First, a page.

Both Greek yogurt and regular yogurt are part of a healthful diet. They’re low in calories and packed with calcium and live bacterial cultures.
More and more people are passing up regular yogurt for Greek yogurt, and there are very good reasons for doing so.
According to Nielsen, a global marketing and advertising research company, in the past five years, Greek yogurt sales nationwide have skyrocketed, likely because it satisfies consumers’ needs for health, convenience, and taste.
Greek yogurt has a tangier and less sweet, as well as creamier taste. Consumers say Greek yogurt tastes better than its conventional counterparts.
Greek yogurt is strained extensively to remove much of the liquid whey, lactose, and sugar, giving it its thick consistency and a creamier texture.
Compare the contents of Greek yogurt and regular yogurt.
Both Greek and regular yogurt have roughly the same amount of calories. However, Greek yogurt doubles the protein, while cutting sugar content by half. In other words, Greek yogurt has more protein, and half the sugar of regular yogurt.
Greek yogurt is high in protein, which helps promote fullness. A typical 6-ounce serving contains 15 to 20 grams, the amount in 2 to 3 ounces of lean meat. Regular yogurt provides only 9 grams of protein. This means you may feel hunger pangs sooner after eating regular yogurt but not after eating Greek yogurt.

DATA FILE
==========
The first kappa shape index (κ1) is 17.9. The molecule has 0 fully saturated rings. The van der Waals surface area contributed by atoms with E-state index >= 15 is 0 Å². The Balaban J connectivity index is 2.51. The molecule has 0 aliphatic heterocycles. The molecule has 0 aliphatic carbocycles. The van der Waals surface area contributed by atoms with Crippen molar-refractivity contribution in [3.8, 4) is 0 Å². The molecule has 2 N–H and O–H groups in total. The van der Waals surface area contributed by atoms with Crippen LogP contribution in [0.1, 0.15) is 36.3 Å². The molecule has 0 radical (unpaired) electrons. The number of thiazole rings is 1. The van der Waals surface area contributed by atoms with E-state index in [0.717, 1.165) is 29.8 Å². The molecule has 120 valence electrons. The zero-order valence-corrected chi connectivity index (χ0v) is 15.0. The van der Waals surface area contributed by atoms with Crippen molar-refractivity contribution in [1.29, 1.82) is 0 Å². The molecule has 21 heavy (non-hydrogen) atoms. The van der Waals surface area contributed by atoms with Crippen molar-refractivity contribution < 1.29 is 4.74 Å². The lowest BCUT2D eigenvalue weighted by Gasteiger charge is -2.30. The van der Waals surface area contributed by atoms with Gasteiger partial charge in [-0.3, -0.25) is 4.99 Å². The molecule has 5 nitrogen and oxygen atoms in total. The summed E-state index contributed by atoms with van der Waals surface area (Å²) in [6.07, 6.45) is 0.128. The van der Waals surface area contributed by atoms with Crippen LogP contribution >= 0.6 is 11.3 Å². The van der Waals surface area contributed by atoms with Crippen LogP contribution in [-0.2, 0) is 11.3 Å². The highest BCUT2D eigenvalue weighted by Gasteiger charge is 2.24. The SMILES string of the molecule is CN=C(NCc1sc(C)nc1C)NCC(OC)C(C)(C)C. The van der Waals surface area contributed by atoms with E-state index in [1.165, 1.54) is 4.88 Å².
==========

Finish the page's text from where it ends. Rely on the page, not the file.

Greek yogurt is a smart choice for low-carb dieters. It contains roughly half the carbs as the regular kind. Greek yogurt has only 5 to 8 grams per serving compared with 13 to 17 grams in regular yogurts.
Fat is the only downfall of Greek yogurt. Its fat content has 17 grams of saturated fat. That’s 80 percent of your total daily allowance which is more than in three Snickers bars. Regular full-fat yogurt has only 5 grams of saturated fat. If you’re choosing Greek yogurt, stick to low-fat and fat-free Greek yogurt.
A serving of Greek yogurt averages 50 milligrams of sodium. This is about half the amount in most brands of regular yogurt.
Greek yogurt does lose some of its calcium through the straining process, but still supplies about 20 percent of the daily recommendation. Regular yogurt provides 30 percent of the federal government’s recommended daily amount.
It you choose Greek yogurt, here are some added benefits:
- Mix Greek yogurt with seasonings like garlic, dill, and parsley to create a unique dip for carrots, celery sticks, or cucumber slices.
- Toss in some berries or high-fiber granola in Greek yogurt.
- Substitute Greek yogurt for sour cream on tacos.
- Use Greek yogurt instead of eggs and oil in baked goods.
- Greek yogurt is a great replacement for fatty ingredients like cream cheese, mayonnaise, and butter.
- Greek yogurt is so thick, it can be used in place of mayonnaise on sandwiches.
- Because of the thick texture of Greek yogurt, it can be used in dishes like potato salad, egg salad, pasta salad and coleslaw.
If you haven’t tried Greek yogurt, try it soon and make your own assessment. Don’t be surprised if you have to wait for others to move out of your way to get to the Greek yogurt in the supermarket.